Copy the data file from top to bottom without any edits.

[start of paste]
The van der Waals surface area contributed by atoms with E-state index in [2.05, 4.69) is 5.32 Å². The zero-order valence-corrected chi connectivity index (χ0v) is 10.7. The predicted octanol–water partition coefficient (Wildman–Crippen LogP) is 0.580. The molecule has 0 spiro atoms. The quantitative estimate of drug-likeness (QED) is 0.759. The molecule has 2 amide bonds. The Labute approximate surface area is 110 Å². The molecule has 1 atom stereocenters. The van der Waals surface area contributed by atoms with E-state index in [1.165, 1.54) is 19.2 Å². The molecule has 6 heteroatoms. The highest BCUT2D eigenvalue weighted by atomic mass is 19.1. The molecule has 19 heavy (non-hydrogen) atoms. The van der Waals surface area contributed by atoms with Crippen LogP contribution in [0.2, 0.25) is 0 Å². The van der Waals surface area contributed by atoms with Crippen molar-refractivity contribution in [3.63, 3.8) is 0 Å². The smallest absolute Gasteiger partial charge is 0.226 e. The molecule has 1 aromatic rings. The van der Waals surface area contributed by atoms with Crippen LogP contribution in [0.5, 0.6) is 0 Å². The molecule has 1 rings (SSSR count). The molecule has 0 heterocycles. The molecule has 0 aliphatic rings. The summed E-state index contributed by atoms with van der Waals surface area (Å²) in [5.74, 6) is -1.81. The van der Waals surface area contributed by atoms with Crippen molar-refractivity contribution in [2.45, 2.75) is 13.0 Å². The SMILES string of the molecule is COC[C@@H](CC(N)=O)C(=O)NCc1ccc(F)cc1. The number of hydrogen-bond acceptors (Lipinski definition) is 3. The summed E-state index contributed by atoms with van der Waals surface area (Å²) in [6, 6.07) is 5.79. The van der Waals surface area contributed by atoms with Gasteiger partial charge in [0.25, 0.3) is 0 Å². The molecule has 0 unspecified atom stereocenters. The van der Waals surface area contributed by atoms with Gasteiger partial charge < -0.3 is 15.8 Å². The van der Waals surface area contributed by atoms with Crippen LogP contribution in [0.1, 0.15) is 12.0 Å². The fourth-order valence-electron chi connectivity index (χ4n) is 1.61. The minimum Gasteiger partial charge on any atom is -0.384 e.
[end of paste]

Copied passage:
The van der Waals surface area contributed by atoms with E-state index in [2.05, 4.69) is 5.32 Å². The zero-order valence-corrected chi connectivity index (χ0v) is 10.7. The predicted octanol–water partition coefficient (Wildman–Crippen LogP) is 0.580. The molecule has 0 spiro atoms. The quantitative estimate of drug-likeness (QED) is 0.759. The molecule has 2 amide bonds. The Labute approximate surface area is 110 Å². The molecule has 1 atom stereocenters. The van der Waals surface area contributed by atoms with E-state index in [1.165, 1.54) is 19.2 Å². The molecule has 6 heteroatoms. The highest BCUT2D eigenvalue weighted by atomic mass is 19.1. The molecule has 19 heavy (non-hydrogen) atoms. The van der Waals surface area contributed by atoms with Crippen LogP contribution in [0.2, 0.25) is 0 Å². The van der Waals surface area contributed by atoms with Crippen molar-refractivity contribution in [3.63, 3.8) is 0 Å². The smallest absolute Gasteiger partial charge is 0.226 e. The molecule has 1 aromatic rings. The van der Waals surface area contributed by atoms with Crippen LogP contribution in [0.5, 0.6) is 0 Å². The molecule has 1 rings (SSSR count). The molecule has 0 heterocycles. The molecule has 0 aliphatic rings. The summed E-state index contributed by atoms with van der Waals surface area (Å²) in [5.74, 6) is -1.81. The van der Waals surface area contributed by atoms with Crippen molar-refractivity contribution in [2.45, 2.75) is 13.0 Å². The SMILES string of the molecule is COC[C@@H](CC(N)=O)C(=O)NCc1ccc(F)cc1. The number of hydrogen-bond acceptors (Lipinski definition) is 3. The summed E-state index contributed by atoms with van der Waals surface area (Å²) in [6, 6.07) is 5.79. The van der Waals surface area contributed by atoms with Gasteiger partial charge in [0.25, 0.3) is 0 Å². The molecule has 0 unspecified atom stereocenters. The van der Waals surface area contributed by atoms with Gasteiger partial charge < -0.3 is 15.8 Å². The van der Waals surface area contributed by atoms with Crippen LogP contribution in [0.1, 0.15) is 12.0 Å². The fourth-order valence-electron chi connectivity index (χ4n) is 1.61. The minimum Gasteiger partial charge on any atom is -0.384 e.